Thursday, August 7, 2014

Escherichia Coli

These are Gram negative, rod-shaped organisms 1-3 a X 0.4 to 0.7 p in size, arranged singly or in pairs. The organism is motile though some strains may be nonmotilc. It grows easily in ordinary media. It is usually a harmless inhabitant of the intes-tines of man and animals. Excreted in the faeces, it remains viable for a few days only. Detection of E. coli in drinking water is therefore taken as evidence of recent pollution with human or animal faeces. E. coli is the commonest cause of urinary in-fections, cystitis, pyclitis or pyeloncpbritis. When it gets into the peritoneum it causes peritonitis. It may also cause pneumonia, and, suppuration elsewhere in the body.

 Some varieties or strains of E. coil cause gastroenteritis particularly in hospital nurseries. The specimens to be sent to the laboratory depend on the disease under investigation. They arc midst/ram specimens of urine (catheterisa-tion for collecting a specimen of urine is neither advisable nor necessary) in cases of urinary in-fection, pus in pyogenic infections and faeces in gastroenteritis. In hospitals, cross infection should be avoided. Sterilisation of feeding bottles, teats and strict personal hygiene on the part of the nurse have to be rigorously enforced. Catheterisation should be avoided and when inevitable the utmost pre-caution should be taken.

These are a large group of Gram negative bacilli. They are about 1-3 A X 05-0.8 si in size. They are all motile except for Salmonella pullomm-gallthanon. They grow in ordinary media. They are all pathogenic and cause disease of the small bowel. They can be considered under two broad groups — the enteric fever group and the food.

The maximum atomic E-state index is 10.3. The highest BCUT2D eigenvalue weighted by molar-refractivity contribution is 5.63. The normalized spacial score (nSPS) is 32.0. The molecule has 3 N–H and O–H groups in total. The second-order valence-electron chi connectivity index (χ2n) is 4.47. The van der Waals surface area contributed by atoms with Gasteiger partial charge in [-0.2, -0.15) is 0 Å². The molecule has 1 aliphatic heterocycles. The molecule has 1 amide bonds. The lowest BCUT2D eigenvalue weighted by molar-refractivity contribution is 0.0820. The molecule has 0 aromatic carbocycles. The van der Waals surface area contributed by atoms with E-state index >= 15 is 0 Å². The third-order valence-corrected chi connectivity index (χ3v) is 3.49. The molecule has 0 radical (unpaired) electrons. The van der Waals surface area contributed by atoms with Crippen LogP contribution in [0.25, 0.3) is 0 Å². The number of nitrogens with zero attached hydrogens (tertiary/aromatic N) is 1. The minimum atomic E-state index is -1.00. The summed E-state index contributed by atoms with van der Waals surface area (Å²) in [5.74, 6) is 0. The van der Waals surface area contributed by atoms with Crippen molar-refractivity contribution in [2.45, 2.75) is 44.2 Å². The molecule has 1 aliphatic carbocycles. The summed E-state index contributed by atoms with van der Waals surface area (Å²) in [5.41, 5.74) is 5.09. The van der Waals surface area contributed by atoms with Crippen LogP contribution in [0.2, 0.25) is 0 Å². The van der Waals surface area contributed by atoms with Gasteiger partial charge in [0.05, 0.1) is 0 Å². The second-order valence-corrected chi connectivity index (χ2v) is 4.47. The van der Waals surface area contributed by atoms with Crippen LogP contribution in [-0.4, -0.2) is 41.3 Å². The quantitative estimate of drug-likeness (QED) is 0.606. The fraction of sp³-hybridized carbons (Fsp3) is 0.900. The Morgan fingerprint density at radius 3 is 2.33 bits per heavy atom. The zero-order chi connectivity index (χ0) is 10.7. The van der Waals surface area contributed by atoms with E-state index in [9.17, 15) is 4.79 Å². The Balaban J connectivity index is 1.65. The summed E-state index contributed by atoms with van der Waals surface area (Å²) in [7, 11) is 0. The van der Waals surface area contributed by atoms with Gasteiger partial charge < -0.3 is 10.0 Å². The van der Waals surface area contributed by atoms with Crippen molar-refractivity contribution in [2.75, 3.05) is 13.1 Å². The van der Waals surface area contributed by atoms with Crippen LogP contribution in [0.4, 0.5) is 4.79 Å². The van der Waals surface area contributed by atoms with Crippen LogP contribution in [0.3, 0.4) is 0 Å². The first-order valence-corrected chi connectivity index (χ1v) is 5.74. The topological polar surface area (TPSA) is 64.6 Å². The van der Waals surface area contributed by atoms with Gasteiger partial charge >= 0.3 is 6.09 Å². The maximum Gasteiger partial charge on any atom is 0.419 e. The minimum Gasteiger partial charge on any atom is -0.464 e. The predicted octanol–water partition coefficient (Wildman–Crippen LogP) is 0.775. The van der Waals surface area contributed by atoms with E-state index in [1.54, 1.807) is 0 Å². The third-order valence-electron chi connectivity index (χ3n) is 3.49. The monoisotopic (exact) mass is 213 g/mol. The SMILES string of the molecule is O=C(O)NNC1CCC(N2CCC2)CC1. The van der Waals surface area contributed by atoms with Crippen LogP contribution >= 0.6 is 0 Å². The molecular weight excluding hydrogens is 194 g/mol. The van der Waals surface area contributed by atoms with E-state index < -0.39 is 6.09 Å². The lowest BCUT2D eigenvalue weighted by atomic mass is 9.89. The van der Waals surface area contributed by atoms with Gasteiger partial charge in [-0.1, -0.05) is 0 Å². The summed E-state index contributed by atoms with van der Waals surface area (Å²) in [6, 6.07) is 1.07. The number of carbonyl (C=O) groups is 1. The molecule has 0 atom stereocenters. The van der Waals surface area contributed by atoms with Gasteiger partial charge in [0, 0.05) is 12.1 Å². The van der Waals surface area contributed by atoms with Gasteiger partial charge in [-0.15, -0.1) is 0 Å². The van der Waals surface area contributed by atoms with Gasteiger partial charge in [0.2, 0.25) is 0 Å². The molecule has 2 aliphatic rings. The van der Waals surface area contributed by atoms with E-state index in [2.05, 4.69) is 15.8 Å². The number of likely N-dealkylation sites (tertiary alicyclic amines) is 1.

The enteric fever group: Salmonella typhi, Salmo-nella paratyphi A, Salmonella paratyphi B and Sal-monella paratyphi C belong to this group. S. typhi (Fig 9.5) is the causative organism of typhoid fever. S. paratyphi A and S. paratyphi B cause paratyphoid fever which resembles typhoid fever. S. paratyphi C may also cause paratyphoid fever, but more often leads to septicaemia with suppurative complications. Salmonellae such as S. enteritidis, S. typhimurium and a few others have on occasion caused a typhoid-like fever. These are Gram negative bacilli, 1-3 to 9( 05-0.8 it in size and motile. They grow readily in ordinary media. Salmonellae are strict parasites of -animls or man. the infection is acquired by the ingestion of contaminated food, water or milk. They in-vade the lymphatics in the Peyer's patches of the small intestine. After an incubation period of about two weeks (5-20 days) they reach the bloodstream. The patient becomes very ill with rising fever. Metastatic abscesses may occur in almost any part of the body. The intestinal wall.

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